Issues of concern to people who live in the west: property rights, water rights, endangered species, livestock grazing, energy production, wilderness and western agriculture. Plus a few items on western history, western literature and the sport of rodeo... Frank DuBois served as the NM Secretary of Agriculture from 1988 to 2003. DuBois is a former legislative assistant to a U.S. Senator, a Deputy Assistant Secretary of Interior, and is the founder of the DuBois Rodeo Scholarship.
Wednesday, February 17, 2016
Mountain bike dog attack case ends with $1 million settlement
Renee Legro topped the final hill of a Camp Hale mountain-bike race and found herself riding in the middle of a herd of sheep.
If you’re a Great Pyrenees guard dog, a human on a bike looks like a predator among your sheep, and you kill predators.
Legro was attacked and mauled by two massive Great Pyrenees, a violent collision of the new West and the old. One dog grabbed her right hip and yanked her off her bike, as the other dog pounced. The wounds were massive and deep, but the stitches only touch the surface. Legro’s wounds still reach her very being.
That was July 9, 2008. Legro and the dogs’ owner, Rio Blanco County rancher Sam Robinson, slogged through criminal and civil court for seven years — two misdemeanor criminal trials and civil cases appealed all the way to the Colorado State Supreme Court.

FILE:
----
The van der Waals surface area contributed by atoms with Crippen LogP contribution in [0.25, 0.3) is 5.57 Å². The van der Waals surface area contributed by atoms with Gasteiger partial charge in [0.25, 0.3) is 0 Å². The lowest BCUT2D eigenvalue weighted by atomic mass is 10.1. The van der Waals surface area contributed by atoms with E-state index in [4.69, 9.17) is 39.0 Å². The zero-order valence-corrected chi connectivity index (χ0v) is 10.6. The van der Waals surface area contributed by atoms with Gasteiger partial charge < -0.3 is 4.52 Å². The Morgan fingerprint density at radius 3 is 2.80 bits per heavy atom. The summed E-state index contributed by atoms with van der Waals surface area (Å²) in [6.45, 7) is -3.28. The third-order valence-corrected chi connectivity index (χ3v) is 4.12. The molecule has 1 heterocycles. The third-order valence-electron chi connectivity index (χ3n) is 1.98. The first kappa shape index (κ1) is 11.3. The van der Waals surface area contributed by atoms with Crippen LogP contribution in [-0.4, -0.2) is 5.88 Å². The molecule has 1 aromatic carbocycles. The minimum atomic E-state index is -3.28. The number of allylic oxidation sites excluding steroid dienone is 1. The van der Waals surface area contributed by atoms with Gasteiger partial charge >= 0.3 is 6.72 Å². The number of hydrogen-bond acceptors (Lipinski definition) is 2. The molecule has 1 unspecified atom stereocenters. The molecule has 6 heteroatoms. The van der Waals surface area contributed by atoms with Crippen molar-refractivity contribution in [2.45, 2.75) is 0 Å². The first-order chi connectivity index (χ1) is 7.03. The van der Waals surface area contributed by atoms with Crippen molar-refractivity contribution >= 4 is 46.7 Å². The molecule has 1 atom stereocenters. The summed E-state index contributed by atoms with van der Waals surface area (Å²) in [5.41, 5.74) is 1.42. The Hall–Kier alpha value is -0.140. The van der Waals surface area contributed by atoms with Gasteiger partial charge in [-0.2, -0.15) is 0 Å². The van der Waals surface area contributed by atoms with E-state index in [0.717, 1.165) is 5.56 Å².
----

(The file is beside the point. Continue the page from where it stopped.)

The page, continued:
Travelers, Robinson’s insurance company, lost its final appeal and was facing an August civil trial. Travelers finally settled for $1 million.
The case is over, but Legro’s healing is not, said her attorney Joe Bloch.
“Justice is an elusive concept, especially in a case like this,” Bloch said.
The settlement could have been more, Bloch said, but the Robinsons are not rich. Sam Robinson has been a Sunday school teacher. His family has been on their land for five generations.
“They’re salt of the earth people,” Bloch said. “As upset as Renee and Steve Legro were, they did not want to go after the Robinsons’ personal assets.”... As the new and old West are forced to co-exist, ranchers and recreationists have clashed for years. This case found itself on the top of that sword, with the Robinsons supported by the ranching and wool industries and the recreation industry rallying behind Legro.
Robinson was convicted of a misdemeanor, owning a dangerous dog. That conviction was overturned on appeal, and a different six-person jury convicted him again.
The courtroom could have been a metaphor for the chasm between the two sides.
During both trials, Robinson’s family, friends and supporters sat on the left side of the courtroom, while Legro’s friends sat on the right. No one from either side crossed over. That paved the way for the Legros’ civil lawsuit.
Sam Robinson spoke eloquently and proudly about his family’s ranching heritage and the life they love. Legros tearfully told of hospitalization, depression and emotional problems, and losing her new speech pathology business...more